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OP-ED: The good and bad of a tobacco-free UT

UT will become a tobacco-free campus Thursday, a move that will unnecessarily restrict some freedoms, while restricting others for the better.

UT will officially become a tobacco-free campus Thursday, eliminating the 15 designated temporary tobacco-use areas around campus that have been in place since the initiation of the tobacco-free campus policy on April 9.

The enactment of tobacco bans is not a clear-cut, black and white issue.

I strongly believe that private institutions should have the right to decide for themselves whether or not people should be allowed to smoke on their property because people are free to choose for themselves whether or not they go to privately owned places.

UT, however, is a public institution, which is an entirely different issue.

Smoking, as I think we all know, is very unhealthy.

While tobacco use in the U.S. has declined in recent decades, it still remains the number one cause of avoidable death and serious disease, according to Dr. William Sage, vice provost for health affairs.

But, the negative health effects of smoking are by no means a good reason for banning tobacco use on campus. After all, I love junk food and soft drinks and I’m very aware that they’re not very nutritious. I could never tolerate a campus (or city or state or country) with laws that banned my enjoyment of such unhealthy pleasures.

To be clear, the government’s role should never be to protect us from ourselves – if I’m not responsible enough to make my own choices regarding my health, how could I possibly be responsible enough to vote in our democracy?

There’s a difference with public smoking bans though.

People have a choice of whether or not to smoke, but people don’t have a choice of whether or not to breathe. Non-smokers cannot avoid secondhand smoke.

According to the 2010 Surgeon General’s Report, there is no safe level of exposure to tobacco smoke, even exposure to secondhand smoke.

What justifies a public smoking ban is not that smoking is unhealthy to the consumer; the bans are justifiable because smoking is unhealthy for bystanders who do not have a choice of whether or not to inhale the fumes.

For example, I cringe every time that I have to pass the temporary smoking section on Inner Campus Drive next to Batts Hall, as it’s nearly impossible to avoid the obnoxious (and harmful) scent of tobacco smoke without going completely out of my way.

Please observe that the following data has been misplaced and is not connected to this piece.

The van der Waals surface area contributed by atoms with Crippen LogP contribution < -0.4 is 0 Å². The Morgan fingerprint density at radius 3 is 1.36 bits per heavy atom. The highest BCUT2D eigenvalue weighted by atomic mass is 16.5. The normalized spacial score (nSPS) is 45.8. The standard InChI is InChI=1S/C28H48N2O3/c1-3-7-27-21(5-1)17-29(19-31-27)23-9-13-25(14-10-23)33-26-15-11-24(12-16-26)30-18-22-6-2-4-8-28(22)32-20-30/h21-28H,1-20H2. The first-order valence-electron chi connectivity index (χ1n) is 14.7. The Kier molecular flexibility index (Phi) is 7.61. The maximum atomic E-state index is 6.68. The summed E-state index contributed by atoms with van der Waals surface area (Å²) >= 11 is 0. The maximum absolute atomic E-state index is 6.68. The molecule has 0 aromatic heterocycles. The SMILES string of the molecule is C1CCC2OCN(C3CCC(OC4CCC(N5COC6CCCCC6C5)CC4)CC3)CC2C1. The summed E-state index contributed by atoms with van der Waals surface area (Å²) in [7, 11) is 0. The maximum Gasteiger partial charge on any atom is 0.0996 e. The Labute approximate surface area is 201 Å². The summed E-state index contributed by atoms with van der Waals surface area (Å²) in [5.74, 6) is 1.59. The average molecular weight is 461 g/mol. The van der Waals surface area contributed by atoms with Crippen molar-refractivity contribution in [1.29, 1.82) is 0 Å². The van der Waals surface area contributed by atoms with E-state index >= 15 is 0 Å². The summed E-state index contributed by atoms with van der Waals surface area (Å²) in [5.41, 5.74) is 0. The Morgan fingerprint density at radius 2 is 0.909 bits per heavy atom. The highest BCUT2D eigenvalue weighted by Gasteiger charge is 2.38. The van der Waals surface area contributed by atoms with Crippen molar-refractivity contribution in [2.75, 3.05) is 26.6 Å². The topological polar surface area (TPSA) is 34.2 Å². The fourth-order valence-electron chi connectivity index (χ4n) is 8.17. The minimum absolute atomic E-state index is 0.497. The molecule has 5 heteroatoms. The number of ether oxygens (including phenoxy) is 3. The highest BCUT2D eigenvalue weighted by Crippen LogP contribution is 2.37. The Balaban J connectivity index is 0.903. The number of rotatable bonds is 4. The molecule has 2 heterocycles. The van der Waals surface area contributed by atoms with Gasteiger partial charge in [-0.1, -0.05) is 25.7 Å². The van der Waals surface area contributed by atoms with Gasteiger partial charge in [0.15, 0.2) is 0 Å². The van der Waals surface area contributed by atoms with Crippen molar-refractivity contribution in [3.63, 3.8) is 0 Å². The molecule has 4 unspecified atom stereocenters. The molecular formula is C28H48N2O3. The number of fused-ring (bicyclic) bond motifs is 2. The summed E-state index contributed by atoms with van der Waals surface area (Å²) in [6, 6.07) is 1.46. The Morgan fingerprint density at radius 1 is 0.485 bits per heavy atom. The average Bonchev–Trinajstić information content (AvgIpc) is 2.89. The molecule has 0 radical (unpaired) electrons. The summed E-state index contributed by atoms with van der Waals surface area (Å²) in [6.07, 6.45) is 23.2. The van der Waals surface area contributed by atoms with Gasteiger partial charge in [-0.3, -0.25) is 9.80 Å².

While the campus-wide smoking ban is well-founded, the ban on all tobacco use is unwarranted.

Smokeless tobacco, like chewing tobacco, does not intrude on other people in the way that smoking does, despite how unhealthy (and unappealing) it may be.

Forbidding the use of smokeless tobacco, while still allowing the indulgence of countless other unhealthy habits, is a hypocritical and unreasonable policy.

Banning smokeless tobacco could open the door to a slippery slope that would actually lead to banning other harmful pleasures like junk food. Of course, banning smokeless tobacco on campus won’t put us in Nineteen Eighty-Four; still, it’s a step that I’m not willing to endorse.

While banning smoking on campus is positive for many principled reasons, an overwhelming pragmatic benefit especially supports the policy.

The Cancer Prevention and Research Institute of Texas (CPRIT) heavily influenced the policy and the school was wise to accept their influence.

The CPRIT stated that its future research funding would only be connected to tobacco-free policies. The CPRIT already gives UT around $30 million in research grants annually and UT may apply for an additional $80 million annually in future grants.

This amount of funding is further vindication for a policy that already had a very strong rationale.

Regardless of your personal views on tobacco use, UT’s tobacco-free campus policy benefits everyone by lowering the damages of smoking, eliminating the harm of secondhand smoke and providing the university with more research funding.

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